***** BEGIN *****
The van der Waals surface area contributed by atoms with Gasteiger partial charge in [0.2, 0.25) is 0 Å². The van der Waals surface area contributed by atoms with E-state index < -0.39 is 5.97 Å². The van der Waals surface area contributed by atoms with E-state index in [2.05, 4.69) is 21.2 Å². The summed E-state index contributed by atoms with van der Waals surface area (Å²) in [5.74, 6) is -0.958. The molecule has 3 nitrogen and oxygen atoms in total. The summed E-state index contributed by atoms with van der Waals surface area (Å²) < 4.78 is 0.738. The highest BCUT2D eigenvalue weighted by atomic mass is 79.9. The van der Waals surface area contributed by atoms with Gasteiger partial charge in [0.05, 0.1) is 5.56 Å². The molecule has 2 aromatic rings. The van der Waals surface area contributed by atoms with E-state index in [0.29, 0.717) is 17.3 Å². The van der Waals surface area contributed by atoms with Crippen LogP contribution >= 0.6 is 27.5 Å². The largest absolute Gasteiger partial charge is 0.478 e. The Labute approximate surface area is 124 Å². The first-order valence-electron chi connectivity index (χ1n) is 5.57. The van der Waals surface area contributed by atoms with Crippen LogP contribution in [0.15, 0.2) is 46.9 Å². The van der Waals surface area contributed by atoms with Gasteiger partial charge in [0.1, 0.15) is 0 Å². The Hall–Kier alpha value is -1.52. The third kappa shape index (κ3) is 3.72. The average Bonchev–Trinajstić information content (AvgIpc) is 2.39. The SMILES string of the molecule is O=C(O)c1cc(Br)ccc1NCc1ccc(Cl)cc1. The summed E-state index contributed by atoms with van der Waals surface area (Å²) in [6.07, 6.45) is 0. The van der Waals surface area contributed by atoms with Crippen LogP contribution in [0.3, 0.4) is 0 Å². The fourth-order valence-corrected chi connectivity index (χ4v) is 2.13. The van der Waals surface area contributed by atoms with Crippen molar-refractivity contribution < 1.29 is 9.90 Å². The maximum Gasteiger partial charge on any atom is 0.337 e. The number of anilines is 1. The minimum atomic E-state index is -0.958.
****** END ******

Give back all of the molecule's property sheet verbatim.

The van der Waals surface area contributed by atoms with Gasteiger partial charge in [0.2, 0.25) is 0 Å². The van der Waals surface area contributed by atoms with E-state index < -0.39 is 5.97 Å². The van der Waals surface area contributed by atoms with E-state index in [2.05, 4.69) is 21.2 Å². The summed E-state index contributed by atoms with van der Waals surface area (Å²) in [5.74, 6) is -0.958. The molecule has 3 nitrogen and oxygen atoms in total. The summed E-state index contributed by atoms with van der Waals surface area (Å²) < 4.78 is 0.738. The highest BCUT2D eigenvalue weighted by atomic mass is 79.9. The van der Waals surface area contributed by atoms with Gasteiger partial charge in [0.05, 0.1) is 5.56 Å². The molecule has 2 aromatic rings. The van der Waals surface area contributed by atoms with E-state index in [0.29, 0.717) is 17.3 Å². The van der Waals surface area contributed by atoms with Crippen LogP contribution >= 0.6 is 27.5 Å². The largest absolute Gasteiger partial charge is 0.478 e. The Labute approximate surface area is 124 Å². The first-order valence-electron chi connectivity index (χ1n) is 5.57. The van der Waals surface area contributed by atoms with Crippen LogP contribution in [0.15, 0.2) is 46.9 Å². The van der Waals surface area contributed by atoms with Gasteiger partial charge in [0.1, 0.15) is 0 Å². The Hall–Kier alpha value is -1.52. The third kappa shape index (κ3) is 3.72. The average Bonchev–Trinajstić information content (AvgIpc) is 2.39. The SMILES string of the molecule is O=C(O)c1cc(Br)ccc1NCc1ccc(Cl)cc1. The summed E-state index contributed by atoms with van der Waals surface area (Å²) in [6.07, 6.45) is 0. The van der Waals surface area contributed by atoms with Crippen LogP contribution in [0.3, 0.4) is 0 Å². The fourth-order valence-corrected chi connectivity index (χ4v) is 2.13. The van der Waals surface area contributed by atoms with Crippen molar-refractivity contribution < 1.29 is 9.90 Å². The maximum Gasteiger partial charge on any atom is 0.337 e. The number of anilines is 1. The minimum atomic E-state index is -0.958.